Giants in genomics: Robert Waterston
Robert ‘Bob’ Waterston was born in Detroit, Michigan in 1943. It was during his senior year at Princeton that he decided to pursue a career in medicine. However, he had neither a qualification in biology nor a foreign language, both of which were required at the time for acceptance into most medical schools. So, Bob and his bride set out for Germany for a year to learn German and biology, the former in night classes and the latter at Ludwig Maximillian Universtat in Munich.
Bob entered medical school at the University of Chicago with relatively little interest in biology. He was soon inspired by the classes, especially those dealing with the latest research. After carrying out his own summer research, he developed a real enthusiasm for the subject and decided to pursue a PhD alongside his MD.
In the summer of 1969, during the PhD part of his training, Bob took a course at Woods Hole Marine Biological Laboratory, in Massachusetts. This was where he first met Sydney Brenner, a prolific South African biologist who established the nematode worm C. elegans as a model organism. Bob became fascinated with Sydney’s work after attending one of his public lectures discussing his work on the worm but Bob had to return to Chicago to finish his degrees.
Having obtained his PhD, Bob became the third American postdoctoral researcher to join Sydney Brenner’s group in April 1972.
By the end of 1971, Sydney had agreed to take Bob on as a post-doc working on the worm. Having obtained his PhD, Bob became the third American postdoctoral researcher to join Sydney Brenner’s group in April 1972. Through Sydney, Bob was introduced to the grand project then beginning at the MRC’s Laboratory of Molecular Biology (LMB) in Cambridge: to understand life at the molecular level through studying C. elegans.
Sydney was looking for worms with mutations that affected their ability to move, as part of the search for genes controlling movement. During the project Bob discovered new mutants affecting muscle and made discoveries that led to the cloning of genes for two key muscle proteins found in the worm and shared with other animals.
Bob returned to the USA in 1976 as an assistant professor of anatomy and neurobiology at Washington University in St Louis, and set up a lab dedicated to studying the molecular biology of muscle in the worm. A few years later he moved to the Department of Genetics. There, he and his colleagues identified many more muscle genes and investigated their role in the muscles of C. elegans. In 1991, he became chair.
In the mid-1980s he made a sabbatical visit to the LMB with the intent to work with Sydney Brenner’s worm group. But the only space available was in the room where John Sulston and Alan Coulson were beginning to map the worm genome. Bob joined them, and after his return to St. Louis the worm map became a collaborative project between the two labs.
At the time, the scientific community were very sceptical about using the same techniques to sequence the human genome. Fortunately, Bob and John did anyway.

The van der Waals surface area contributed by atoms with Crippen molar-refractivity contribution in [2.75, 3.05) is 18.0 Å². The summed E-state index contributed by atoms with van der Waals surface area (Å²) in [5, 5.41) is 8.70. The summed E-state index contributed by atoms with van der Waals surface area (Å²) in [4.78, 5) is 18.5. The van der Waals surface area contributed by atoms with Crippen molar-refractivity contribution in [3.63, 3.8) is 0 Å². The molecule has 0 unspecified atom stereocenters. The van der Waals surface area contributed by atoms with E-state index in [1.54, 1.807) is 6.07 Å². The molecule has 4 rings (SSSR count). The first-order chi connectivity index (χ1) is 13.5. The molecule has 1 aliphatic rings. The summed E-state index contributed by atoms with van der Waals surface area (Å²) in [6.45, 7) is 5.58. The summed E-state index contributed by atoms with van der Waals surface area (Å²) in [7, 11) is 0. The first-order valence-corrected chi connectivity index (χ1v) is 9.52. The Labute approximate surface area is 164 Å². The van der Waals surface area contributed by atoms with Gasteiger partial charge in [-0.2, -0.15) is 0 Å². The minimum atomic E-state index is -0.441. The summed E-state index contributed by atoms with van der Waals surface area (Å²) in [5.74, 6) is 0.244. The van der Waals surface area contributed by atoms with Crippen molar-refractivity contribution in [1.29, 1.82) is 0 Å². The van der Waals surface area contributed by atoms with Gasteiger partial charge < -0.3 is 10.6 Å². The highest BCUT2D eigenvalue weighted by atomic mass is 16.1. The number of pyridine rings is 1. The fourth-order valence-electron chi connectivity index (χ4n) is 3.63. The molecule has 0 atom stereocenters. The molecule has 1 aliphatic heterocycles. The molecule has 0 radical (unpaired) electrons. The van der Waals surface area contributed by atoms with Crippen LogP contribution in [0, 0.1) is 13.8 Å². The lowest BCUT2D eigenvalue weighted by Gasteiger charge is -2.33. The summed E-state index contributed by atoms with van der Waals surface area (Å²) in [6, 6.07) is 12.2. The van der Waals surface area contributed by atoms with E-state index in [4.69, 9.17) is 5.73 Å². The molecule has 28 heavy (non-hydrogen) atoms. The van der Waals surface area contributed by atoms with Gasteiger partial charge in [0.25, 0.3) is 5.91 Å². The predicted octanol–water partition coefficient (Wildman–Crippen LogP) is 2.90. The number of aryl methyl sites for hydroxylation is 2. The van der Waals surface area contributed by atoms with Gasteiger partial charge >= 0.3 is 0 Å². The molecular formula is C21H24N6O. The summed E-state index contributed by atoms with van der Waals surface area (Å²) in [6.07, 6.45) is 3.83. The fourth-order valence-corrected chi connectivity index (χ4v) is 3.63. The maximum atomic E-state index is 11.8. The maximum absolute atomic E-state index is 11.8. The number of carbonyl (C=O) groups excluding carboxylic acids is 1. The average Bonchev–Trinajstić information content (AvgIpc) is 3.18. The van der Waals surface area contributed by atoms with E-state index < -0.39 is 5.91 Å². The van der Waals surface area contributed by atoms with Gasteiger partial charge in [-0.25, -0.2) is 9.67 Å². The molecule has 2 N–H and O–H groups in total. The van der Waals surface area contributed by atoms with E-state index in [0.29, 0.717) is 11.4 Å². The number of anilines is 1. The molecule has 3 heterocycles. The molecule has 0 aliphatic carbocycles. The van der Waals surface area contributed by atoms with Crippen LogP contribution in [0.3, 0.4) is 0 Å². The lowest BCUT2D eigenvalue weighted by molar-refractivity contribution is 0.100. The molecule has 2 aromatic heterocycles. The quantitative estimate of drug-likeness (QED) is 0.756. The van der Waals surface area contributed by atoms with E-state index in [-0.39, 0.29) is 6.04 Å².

In 1989, one of the first Human Genome Project grants went to Bob and John to begin sequencing the worm genome. They were so successful that at the same time that the Wellcome Trust established the Sanger Centre with John at its head, Bob received funding from the National Human Genome Research Institute to scale up their efforts to finish the worm sequence. As part of that grant they also had some funds to sequence portions of the yeast genome and to explore the possibilities of using their methods on the human genome. At the time, the scientific community were very sceptical about using the same techniques to sequence the human genome. In fact, the review group considering Bob’s grant suggested that he should not use the money to pursue the human sequence. Fortunately, he and John did anyway.
Their partnership became the first to complete the genome sequence of an animal when the worm genome was published in December 1998, and both of their labs played a key role in completing the human genome sequence. St. Louis also played a lead role in producing the draft sequence of the mouse genome and later the chimpanzee genome. It also contributed substantially to the yeast and Arabidopsis genomes and with Marco Marra at the helm, constructed the physical map that provided the framework for the assembly of the human draft sequence.
Bob Waterston has always been committed to the free release of scientific information and was an influential voice in establishing the Bermuda Principles on data sharing in 1996.
Like John Sulston, Bob Waterston has always been committed to the free release of scientific information, and he was an influential voice in establishing the Bermuda Principles on data sharing in 1996. This was recognised alongside the numerous awards won by John and Bob for their scientific work and their support for the scientific community.
In January 2003, Bob moved from St Louis to take up the chair of a new Department of Genome Sciences at the University of Washington in Seattle. As William Gates III Professor of Biomedical Sciences, he is leading research into the genetic control of development in the nematode. The Department of Genome Sciences has been recognised worldwide for its many contributions to genome research.
This page was last updated on 2016-06-13
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